Tag Archives: making

Opa

11 Apr

I never knew my father’s dad, grandfather Arthur Littlewood. He died fairly young having served his country in the First World War as a tank engineer and worked hard in the mills of Huddersfield all his adult life. Thus my role model for grandfatherhood has to be my mother’s father, Jhr Cornelius Abraham Van de Poll and my Opa pictured here in Noordwijk in 1984.

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Here is my daughter Polly – aged 2 – being entertained in the arms of her overgrootvader way back in 1986.

Opa came from a very large family. Physically very strong, handsome and charismatic he loved fast cars, speedboats and football. He came from a large extended family pictured here in 1959 in the back garden of his eldest brother Jan in Arnhem. I was introduced to them them as a nipper in 1959. Mam, Dad and I are 4th, 3rd and 2nd from the right (I’m the one in nappies).

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Opa was a bit scary, but a lot of fun. He could eat vast quantities of pannekoeken  (pancakes) in one sitting, stick a large yoghurt spoon (the size of a ladle) in his mouth, and loved to go on all the rides at the fun fair with us. He taught me to play chess, although I was never able to beat him, and as a result, the first lathe project I ever attempted as a budding woodworker was a chess set I made for him when I was 11 years old.

He was a survivor of the Burma Railway Line, having been a taken prisoner by the Japanese Imperial Army in Sumatra in Indonesia during the 2nd WW, and my first real Hero. His most impressive trick was his ability to screw wood screws into bare timber with his thumb nail. It took me until recently to conclude that he must have concealed a screwdriver in his hand to pull this off, the old bugger. One of many of his clever jokes.

And so now I am an Opa.

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Here is my grandson: Joseph Leon Seaton Howden, photographed here by his dad Alan Howden. Joseph was born to my wonderful daughter Polly Howden on Tuesday 28th March 2017.

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Joseph’s Dad, Alan Howden is, like me, a craftsman, and he knows how to capture the very essence of his subject by combining patience, infinite care and obsessive attention to detail. Like this telling and very natural portrait….

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Opa can now contemplate the multitude of wooden toys, treehouses, dens, sailing boats, go-karts, aeroplanes and kites he can build with Joseph and his parents, the pancakes we can eat together the fun we can all have as he grows to manhood. For, as we all know, Joseph was the carpenter of carpenters.

Thank you dear Polly and Alan, for making a Joseph and an Opa.

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P.S. Thanks Vanessa Boddye for Joseph’s hat

Trinity

12 Nov

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Yggdrasil – the World Tree of Norse Mythology – traditionally a gigantic ash, is the tree upon which Odin hung in his never ending quest for wisdom. He drank from the stream which courses beneath the roots of the great tree and he lost an eye in payment. Mimir is  literally ‘The Rememberer’.

I made this bed as a commission for the generous and thoughtful mother of a beloved daughter and her partner as the seal upon their hard won quest to design and build their own home. The bed frame is made from a very old and spalted Fraxinus excelsior or European Ash, and the posts and book matched laths of the head board are derived from a huge yew tree which had languished in a stack of 4 inch boards in a builder’s garage in Beighton for many years.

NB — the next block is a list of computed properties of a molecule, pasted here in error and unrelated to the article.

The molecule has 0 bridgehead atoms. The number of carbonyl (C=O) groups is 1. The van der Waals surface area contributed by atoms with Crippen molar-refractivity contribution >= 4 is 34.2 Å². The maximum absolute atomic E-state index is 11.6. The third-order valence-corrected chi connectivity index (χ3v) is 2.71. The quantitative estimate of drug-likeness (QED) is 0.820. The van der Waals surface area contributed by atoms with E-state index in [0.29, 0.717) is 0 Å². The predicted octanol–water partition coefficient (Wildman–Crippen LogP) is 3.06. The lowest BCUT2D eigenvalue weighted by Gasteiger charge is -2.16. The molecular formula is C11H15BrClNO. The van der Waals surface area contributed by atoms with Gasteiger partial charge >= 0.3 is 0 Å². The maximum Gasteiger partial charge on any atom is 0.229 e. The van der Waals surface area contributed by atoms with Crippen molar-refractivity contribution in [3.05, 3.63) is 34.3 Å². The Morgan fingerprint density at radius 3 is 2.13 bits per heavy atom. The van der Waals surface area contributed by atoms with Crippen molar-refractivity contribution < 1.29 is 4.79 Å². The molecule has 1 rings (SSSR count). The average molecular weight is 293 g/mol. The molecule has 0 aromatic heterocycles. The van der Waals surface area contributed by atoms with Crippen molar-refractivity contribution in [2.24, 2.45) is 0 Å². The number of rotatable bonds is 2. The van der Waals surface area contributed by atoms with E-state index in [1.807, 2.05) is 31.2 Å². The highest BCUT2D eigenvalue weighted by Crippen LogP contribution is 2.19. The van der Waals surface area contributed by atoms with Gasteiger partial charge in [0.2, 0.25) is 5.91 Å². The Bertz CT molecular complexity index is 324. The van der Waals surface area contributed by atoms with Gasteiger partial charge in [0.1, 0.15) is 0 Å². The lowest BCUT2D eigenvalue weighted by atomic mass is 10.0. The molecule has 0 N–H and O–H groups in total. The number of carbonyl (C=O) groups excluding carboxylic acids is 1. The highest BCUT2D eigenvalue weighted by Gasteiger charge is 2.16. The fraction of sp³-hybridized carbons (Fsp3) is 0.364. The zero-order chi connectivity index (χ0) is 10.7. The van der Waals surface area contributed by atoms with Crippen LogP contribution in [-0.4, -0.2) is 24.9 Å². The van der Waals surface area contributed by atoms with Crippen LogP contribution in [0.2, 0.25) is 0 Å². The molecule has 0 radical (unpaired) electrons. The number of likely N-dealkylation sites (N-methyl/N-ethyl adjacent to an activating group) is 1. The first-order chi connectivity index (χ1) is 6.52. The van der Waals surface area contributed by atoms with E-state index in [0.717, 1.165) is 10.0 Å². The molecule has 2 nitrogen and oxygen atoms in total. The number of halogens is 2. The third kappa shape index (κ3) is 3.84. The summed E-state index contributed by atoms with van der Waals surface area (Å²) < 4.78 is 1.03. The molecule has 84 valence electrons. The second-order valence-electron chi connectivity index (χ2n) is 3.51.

When I consulted the family of three, the daughter requested that I carve a celtic knot – also known as a Triquetra – in the foot board.

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The triquetra has a well known modern Christian resonance: Father, Son and Holy Ghost, and in ancient Celtic and neo-pagan traditions representing the Sacred Feminine – the three ages of woman: Maiden, Mother and Crone.

My Mam a single mother in the 1960’s and 70’s used to say that together, she, my brother and I were invincible because we were a ‘three’. She believed that the number 3 had immense power.

Pythagoras taught that 3 is the first true number because it forms the first geometrical figure, a triangle. Odin’s valknut, a symbol of three interlocking triangles is a symbol of great power and significance in Viking Folklore. This one is carved on the Stora Hammars Stone on the Swedish Island of Gotland and it is intimately associated with the All Father.

valknut-stora-hammars-iIn the words of historian H.R. Ellis Davidson, “Odin had the power to lay bonds upon the mind, so that men became helpless in battle, and he could also loosen the tensions of fear and strain by his gifts of battle-madness, intoxication, and inspiration.” She and others interpret the Valknut, with its knot-like appearance, as a symbolic expression of this idea (Ellis Davidson, Hilda Roderick. 1964. Gods and Myths of Northern Europe. p. 147.).

To carve a Triquetra, one has to first draw three interlocking circles to form the outline these are also known as ‘Borromean’ rings (after the Italian family Borromeo’s coat of arms)

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And then you can get down to the business of carving…

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…which involves repeatedly stabbing vertically along the outline of the motif and then gouging into the wood toward the stab line. This takes a lot of concentration, especially when one has already made the foot board as a single modular piece.

Carving directly onto a completed piece of furniture requires concentration and what we might call ‘bottle’ or courage. I learned from my client that her daughter and co-owner of the bed is a hand surgeon – I can think of no greater need for bottle than when working to repair that quintessentially primate character, the hand. The hand is my instrument, my means of expression and so I decided to go for broke and carve straight into the finished head board out of respect for my clients.

Speaking of bottle my younger brother Simon who lives in San Francisco and is both a master carpenter, music maker and brewer of fine Pale Ales might approve of this Trinity – it is perhaps quite apposite for us Littlewood brothers.

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It appears on an American IPA, Ballantine and is of 7.2% alcohol by volume – potent!

 

 

 

 

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Berserker

13 Mar